The Internal Revenue Service has ruled that a state conservation and reclamation district can issue tax-exempt bonds to finance the acquisition of a private power plant because its public wholesale customers can be included in its "qualified service area," a geographic designation that dictates when bond proceeds can be used to acquire private entities.

The private-letter ruling, which was dated May 8 but not publicly released until this week, stated that the district could use tax-exempt bond proceeds to pay for the acquisition of an investor-owned power plant that would in turn provide power to the district's wholesale customers, which are also governmental entities.

The issuer, state, customers, and plant were not identified in the ruling.

Private-letter rulings are supposed to be applicable only to the issuers who request them and their particular facts and circumstances, and the IRS explicitly states that they cannot be cited or used as precedent in other tax matters. Nevertheless, they are believed to provide insights into the IRS' thinking, particularly on tax matters where little guidance exists or market participants have questions.

Bond lawyers said this week that the ruling could prove helpful to issuers in similar circumstances, specific though they may be.

Thomas Vander Molen, a partner at Dorsey & Whitney LLP in Minneapolis, said yesterday that the IRS could have taken a more narrow approach, permitting the issuer to only use bond proceeds to buy private equipment that would have benefited its retail customers. Instead the agency said using bonds to buy private equipment to provide power to wholesale customers is permitted as well.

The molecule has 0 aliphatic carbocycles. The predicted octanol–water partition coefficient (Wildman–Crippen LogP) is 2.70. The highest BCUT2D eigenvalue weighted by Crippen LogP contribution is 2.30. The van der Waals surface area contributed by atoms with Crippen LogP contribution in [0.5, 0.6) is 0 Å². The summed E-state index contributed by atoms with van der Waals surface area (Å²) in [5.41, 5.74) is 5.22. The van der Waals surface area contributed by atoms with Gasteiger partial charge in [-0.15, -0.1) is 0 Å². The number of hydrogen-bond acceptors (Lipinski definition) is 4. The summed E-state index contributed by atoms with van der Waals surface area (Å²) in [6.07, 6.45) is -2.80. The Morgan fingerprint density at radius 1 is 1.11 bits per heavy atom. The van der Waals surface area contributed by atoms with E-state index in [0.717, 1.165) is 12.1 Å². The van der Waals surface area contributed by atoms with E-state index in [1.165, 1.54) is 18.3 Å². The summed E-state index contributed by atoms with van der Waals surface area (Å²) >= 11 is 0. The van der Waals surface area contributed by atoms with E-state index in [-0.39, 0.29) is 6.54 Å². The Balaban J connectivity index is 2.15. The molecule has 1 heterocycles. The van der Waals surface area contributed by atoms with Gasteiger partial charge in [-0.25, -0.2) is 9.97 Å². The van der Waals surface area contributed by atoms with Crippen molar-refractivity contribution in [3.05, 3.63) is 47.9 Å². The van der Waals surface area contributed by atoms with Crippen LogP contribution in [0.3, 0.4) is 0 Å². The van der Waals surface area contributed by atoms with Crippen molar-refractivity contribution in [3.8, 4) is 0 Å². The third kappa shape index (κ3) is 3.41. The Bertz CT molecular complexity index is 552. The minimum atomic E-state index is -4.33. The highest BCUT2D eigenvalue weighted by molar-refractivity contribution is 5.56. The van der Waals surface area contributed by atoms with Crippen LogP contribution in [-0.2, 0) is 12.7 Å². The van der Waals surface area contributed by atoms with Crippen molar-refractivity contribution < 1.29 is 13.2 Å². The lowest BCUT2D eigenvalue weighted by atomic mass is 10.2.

"I think it will be helpful in that narrow universe to open up some options," Vander Molen said.

According to the ruling, the district generates and sells electricity directly to municipalities, an electric cooperative and "large industrial and commercial customers." In addition, the district sells power to a group of wholesale customers consisting of governmental units and a joint action agency. Those wholesalers in turn sell that electricity to their own customers at the retail level.

The district wanted to increase its generating capacity, and so it entered into an agreement with an investor-owned utility under which the utility would buy out ownership interests in a power plant and in turn sell all of the plant assets to the district. The district plans to issue bonds to finance a portion of the acquisition costs, but the private-letter ruling does not specify the amount.

The tax code stipulates that tax-exempt bond proceeds cannot be used to buy out investor-owned utilities. But it contains an exception under which bonds can be used for such a purchase if the property is to be used in an existing qualified-service area of the governmental entity that it has been providing service to for at least 10 years.

The statute does not make a distinction between retail and wholesale customers. Under this exception, the plant does not have to be physically located within a service area, but the electricity it produces must be sold there.

The district told the IRS that it will have provided electricity to the wholesale customers for at least 10 years when the plant is scheduled to be purchased. The governmental wholesale customers in turn will have provided electricity across their geographic borders to retail customers for at least 10 years when the plant is purchased.

All joint action agency members have been providing power for at least 10 years, but one member has not been part of the agency for that long. As a result, the district told the IRS it would not treat the area the most recent member serves as part of the qualified service area with regard to the bonds.

The IRS determined in its ruling that the governmental wholesalers and all but the most recent member of the joint action agency will be part of the qualified service area.

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